## WeBWorK Main Forum

### Filled Disks

by Andrew Dabrowski -
Number of replies: 3
What's the best way to make a filled disk in a graph? I haven't seen any documentation on shading regions, just on plotting curves.

For that matter, what's the best way to draw a circle? I've been using the kludge

 my $funstr = "sqrt($r^2 - (x - $x)^2) for x in [$a,$b]";  my @circles = ("$y + " . $funstr,"$y - " . $funstr);  add_functions($pic,@circles);

but that's kind of ugly. In fact the sqrt function doesn't play nice with graphs, as it sometimes returns values near 0 in scientific notation which it seems the graphing utilities can't understand.

In reply to Andrew Dabrowski

### Re: Filled Disks

by Paul Pearson -
Hi Andrew,

Webwork, which uses GD to generate dynamic graphs, does have a "paint bucket" utility.  The graphing category on the Subject Area Templates wiki

http://webwork.maa.org/wiki/Category:Subject_Area_Templates

has several examples

http://webwork.maa.org/wiki/PolarGraph1
http://webwork.maa.org/wiki/ContourPlot1

and the Index of Problem Coding Techniques

http://webwork.maa.org/wiki/Problem_Techniques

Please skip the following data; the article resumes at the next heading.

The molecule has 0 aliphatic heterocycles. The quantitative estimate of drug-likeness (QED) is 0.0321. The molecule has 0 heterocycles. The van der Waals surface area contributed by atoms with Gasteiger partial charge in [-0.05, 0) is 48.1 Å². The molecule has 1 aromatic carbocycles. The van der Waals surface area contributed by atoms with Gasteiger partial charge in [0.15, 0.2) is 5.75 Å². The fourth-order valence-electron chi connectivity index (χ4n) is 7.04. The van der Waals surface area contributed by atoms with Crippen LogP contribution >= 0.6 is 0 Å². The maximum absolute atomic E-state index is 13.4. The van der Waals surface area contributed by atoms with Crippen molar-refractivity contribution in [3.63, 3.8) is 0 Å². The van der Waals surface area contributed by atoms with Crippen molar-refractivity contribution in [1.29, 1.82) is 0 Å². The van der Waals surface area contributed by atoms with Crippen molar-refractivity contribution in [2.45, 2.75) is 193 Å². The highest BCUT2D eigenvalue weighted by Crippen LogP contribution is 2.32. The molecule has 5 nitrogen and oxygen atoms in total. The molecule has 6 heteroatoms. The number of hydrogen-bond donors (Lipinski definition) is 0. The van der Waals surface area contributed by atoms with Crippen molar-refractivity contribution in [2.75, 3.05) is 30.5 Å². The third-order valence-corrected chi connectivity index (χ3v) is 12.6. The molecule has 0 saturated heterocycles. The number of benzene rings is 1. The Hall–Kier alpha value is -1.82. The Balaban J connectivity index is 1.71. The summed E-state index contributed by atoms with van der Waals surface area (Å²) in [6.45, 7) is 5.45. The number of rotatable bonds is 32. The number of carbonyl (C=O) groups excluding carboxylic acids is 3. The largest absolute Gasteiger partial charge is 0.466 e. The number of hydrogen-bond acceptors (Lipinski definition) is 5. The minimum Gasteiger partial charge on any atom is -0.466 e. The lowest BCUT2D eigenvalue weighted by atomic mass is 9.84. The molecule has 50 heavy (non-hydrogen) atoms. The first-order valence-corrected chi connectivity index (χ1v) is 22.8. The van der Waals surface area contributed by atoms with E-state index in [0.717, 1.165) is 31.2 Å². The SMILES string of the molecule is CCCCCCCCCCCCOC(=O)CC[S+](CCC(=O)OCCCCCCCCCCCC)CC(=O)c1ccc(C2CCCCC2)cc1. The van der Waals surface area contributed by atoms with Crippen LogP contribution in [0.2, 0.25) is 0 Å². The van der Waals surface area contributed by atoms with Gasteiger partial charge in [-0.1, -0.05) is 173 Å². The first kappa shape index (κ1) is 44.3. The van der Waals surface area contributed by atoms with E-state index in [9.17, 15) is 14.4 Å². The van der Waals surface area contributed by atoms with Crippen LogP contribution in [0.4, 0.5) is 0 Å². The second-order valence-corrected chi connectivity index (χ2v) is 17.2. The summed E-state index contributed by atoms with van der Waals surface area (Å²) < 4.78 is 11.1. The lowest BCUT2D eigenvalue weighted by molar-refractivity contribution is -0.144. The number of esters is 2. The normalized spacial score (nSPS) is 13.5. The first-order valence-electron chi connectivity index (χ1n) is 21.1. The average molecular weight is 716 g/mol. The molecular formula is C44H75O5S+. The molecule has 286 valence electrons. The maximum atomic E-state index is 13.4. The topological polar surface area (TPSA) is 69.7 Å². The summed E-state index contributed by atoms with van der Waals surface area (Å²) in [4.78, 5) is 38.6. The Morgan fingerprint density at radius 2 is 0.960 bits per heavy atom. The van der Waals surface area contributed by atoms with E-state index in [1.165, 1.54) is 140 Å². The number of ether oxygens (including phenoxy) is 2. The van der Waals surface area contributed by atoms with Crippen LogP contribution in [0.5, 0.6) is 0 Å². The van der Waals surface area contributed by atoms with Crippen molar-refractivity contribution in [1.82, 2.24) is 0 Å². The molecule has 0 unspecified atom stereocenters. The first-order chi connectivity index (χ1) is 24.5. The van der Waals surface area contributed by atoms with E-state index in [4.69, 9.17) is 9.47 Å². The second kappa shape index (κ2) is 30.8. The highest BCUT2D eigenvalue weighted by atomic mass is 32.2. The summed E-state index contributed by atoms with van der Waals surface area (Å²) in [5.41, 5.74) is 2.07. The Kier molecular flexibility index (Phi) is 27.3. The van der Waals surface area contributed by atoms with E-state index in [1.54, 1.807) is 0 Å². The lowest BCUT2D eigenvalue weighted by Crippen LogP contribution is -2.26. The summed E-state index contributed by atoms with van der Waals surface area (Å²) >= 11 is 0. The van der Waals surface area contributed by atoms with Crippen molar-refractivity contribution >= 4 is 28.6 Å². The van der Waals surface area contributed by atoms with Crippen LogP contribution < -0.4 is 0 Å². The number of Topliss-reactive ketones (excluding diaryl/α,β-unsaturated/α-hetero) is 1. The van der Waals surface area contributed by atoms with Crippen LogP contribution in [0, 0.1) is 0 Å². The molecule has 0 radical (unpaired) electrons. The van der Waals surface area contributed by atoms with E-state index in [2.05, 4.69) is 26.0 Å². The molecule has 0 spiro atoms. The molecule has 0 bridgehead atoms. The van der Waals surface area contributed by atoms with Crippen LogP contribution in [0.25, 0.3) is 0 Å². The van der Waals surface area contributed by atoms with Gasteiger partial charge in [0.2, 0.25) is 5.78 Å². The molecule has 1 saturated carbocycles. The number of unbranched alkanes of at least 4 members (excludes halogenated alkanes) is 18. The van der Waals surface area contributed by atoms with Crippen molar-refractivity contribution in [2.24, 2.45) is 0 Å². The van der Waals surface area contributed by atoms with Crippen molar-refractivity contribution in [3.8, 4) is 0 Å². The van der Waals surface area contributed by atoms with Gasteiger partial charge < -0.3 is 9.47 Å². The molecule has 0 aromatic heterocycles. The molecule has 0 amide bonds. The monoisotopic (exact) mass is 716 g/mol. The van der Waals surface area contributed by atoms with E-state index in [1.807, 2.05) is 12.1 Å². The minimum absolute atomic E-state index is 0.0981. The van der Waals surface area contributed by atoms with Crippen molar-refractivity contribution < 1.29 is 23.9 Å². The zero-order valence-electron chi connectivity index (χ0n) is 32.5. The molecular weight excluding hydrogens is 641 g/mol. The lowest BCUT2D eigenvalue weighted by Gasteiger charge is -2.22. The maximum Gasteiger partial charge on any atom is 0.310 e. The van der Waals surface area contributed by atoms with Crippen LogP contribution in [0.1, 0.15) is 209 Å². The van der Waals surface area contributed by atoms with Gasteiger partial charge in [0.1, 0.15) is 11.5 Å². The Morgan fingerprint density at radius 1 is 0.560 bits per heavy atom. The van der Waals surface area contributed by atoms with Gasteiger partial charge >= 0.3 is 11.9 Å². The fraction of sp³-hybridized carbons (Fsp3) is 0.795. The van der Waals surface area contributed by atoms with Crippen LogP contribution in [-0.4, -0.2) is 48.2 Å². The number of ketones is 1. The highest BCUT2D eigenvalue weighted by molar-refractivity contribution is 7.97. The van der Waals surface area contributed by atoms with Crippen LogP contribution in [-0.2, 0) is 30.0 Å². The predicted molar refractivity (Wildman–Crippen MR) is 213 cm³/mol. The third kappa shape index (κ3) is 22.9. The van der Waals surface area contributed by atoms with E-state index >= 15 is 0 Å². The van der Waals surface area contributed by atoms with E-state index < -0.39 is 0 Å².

has some (perhaps slightly different and slightly older) examples

http://webwork.maa.org/wiki/DynamicImages3
http://webwork.maa.org/wiki/ContourPlots

The things I use most when writing webwork problems are usually found on the Subject Area Templates page, the Problem Techniques page, and in Davide Cervone's documentation.  Usually, google does a good job of finding what you want (e.g., google "webwork filled graph").

Best regards,

Paul Pearson

In reply to Paul Pearson

### Re: Filled Disks

by Andrew Dabrowski -
Thanks, those links were very helpful. I probably gave up on google too soon this time.
In reply to Andrew Dabrowski

### Re: Filled Disks

by Alex Jordan -
You can also plot things parametrically. For example, here you will find an example of a sideways parabola.

https://github.com/openwebwork/webwork-open-problem-library/blob/master/Contrib/PCC/BasicAlgebra/FunctionBasics/FunctionOrNotByGraph20.pg

It was not plotted as two sqrt functions, but rather as a shifted polar form converted to Cartesian. You can adopt this to plot any x(t),y(t). For circles, this would be much simpler than parabolas.